Such entities would generally include investment funds located in jurisdictions not subject to US or foreign income tax. For example, investment funds classified as corporations for US federal income tax purposes that are formed in jurisdictions such as the Cayman Islands or Bermuda would be nonqualified entities.

Which Partnerships Are Nonqualified Entities Subject To The New Rules?

A partnership will be a nonqualified entity if a substantial portion of its income is allocated to either foreign persons not subject to a comprehensive foreign income tax or to organizations exempt from US tax. The Act does not specify the standards to be applied in determining whether the portion of a partnership's income is "substantial." For example, a US partnership whose partners include pension trusts, educational endowments, foundations and foreign persons or entities that are not subject to comprehensive income tax in their country of residence would be a nonqualified entity if such partners' interest in the partnership is "substantial" (unless such entities hold their interest in the partnership through taxable "blocker" corporations).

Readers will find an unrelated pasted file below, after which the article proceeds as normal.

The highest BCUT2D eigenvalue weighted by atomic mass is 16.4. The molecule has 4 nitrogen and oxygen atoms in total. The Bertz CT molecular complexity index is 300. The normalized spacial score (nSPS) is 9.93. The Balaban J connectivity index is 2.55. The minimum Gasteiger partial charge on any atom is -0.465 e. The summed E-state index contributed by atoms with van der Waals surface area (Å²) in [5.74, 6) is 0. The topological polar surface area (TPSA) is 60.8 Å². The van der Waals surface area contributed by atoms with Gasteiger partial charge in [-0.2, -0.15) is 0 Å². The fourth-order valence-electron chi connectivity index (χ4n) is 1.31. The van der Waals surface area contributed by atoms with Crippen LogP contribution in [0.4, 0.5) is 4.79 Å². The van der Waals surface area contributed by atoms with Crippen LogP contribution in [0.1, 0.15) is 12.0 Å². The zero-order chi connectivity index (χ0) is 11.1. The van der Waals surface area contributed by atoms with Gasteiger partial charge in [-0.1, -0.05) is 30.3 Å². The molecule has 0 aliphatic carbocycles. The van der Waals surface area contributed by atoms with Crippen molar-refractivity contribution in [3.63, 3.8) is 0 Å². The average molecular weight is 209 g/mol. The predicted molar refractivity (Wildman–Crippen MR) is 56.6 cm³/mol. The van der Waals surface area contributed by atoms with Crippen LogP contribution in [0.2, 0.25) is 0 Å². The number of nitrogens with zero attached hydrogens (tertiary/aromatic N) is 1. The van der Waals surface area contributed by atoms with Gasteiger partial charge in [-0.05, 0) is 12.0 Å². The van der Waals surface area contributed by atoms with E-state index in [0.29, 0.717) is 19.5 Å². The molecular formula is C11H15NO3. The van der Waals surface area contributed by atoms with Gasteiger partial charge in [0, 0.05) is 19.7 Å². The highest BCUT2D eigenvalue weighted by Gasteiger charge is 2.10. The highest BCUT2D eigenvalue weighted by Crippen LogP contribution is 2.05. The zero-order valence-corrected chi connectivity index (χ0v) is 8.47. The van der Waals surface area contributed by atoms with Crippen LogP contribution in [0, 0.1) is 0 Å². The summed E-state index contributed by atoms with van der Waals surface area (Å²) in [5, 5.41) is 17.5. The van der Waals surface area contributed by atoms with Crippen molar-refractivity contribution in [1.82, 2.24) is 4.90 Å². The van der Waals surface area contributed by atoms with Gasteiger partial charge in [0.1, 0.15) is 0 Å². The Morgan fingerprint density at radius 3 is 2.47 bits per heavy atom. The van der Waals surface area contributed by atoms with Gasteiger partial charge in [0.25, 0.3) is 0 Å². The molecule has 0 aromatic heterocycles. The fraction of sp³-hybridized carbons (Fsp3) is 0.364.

How Do The Rules Apply To A Service Provider Receiving Compensation From Affiliated Entities If Some Of The Entities Are Subject To US Tax And Others Are Not?

The Act does not address the treatment of deferred compensation where some of the compensation to a service provider is paid by nonqualified entities and the remainder is paid by affiliated entities subject to US tax. However, the Report of the House of Representatives (the "House Report" accompanying the version of the bill that was introduced earlier this year in a version substantially similar to the version that was enacted) stated that the IRS should issue regulations providing for the aggregation of affiliated entities. The report provided the example of deferred compensation paid to an employee by an employer subject to US tax, where that employer is a subsidiary of a foreign parent, and a deduction for the compensation would be available to the subsidiary. The example concludes that the subsidiary should not be treated as a nonqualified entity because it is subject to the US timing rule for deduction of the compensation.

Which Deferrals Are Subject To The Act?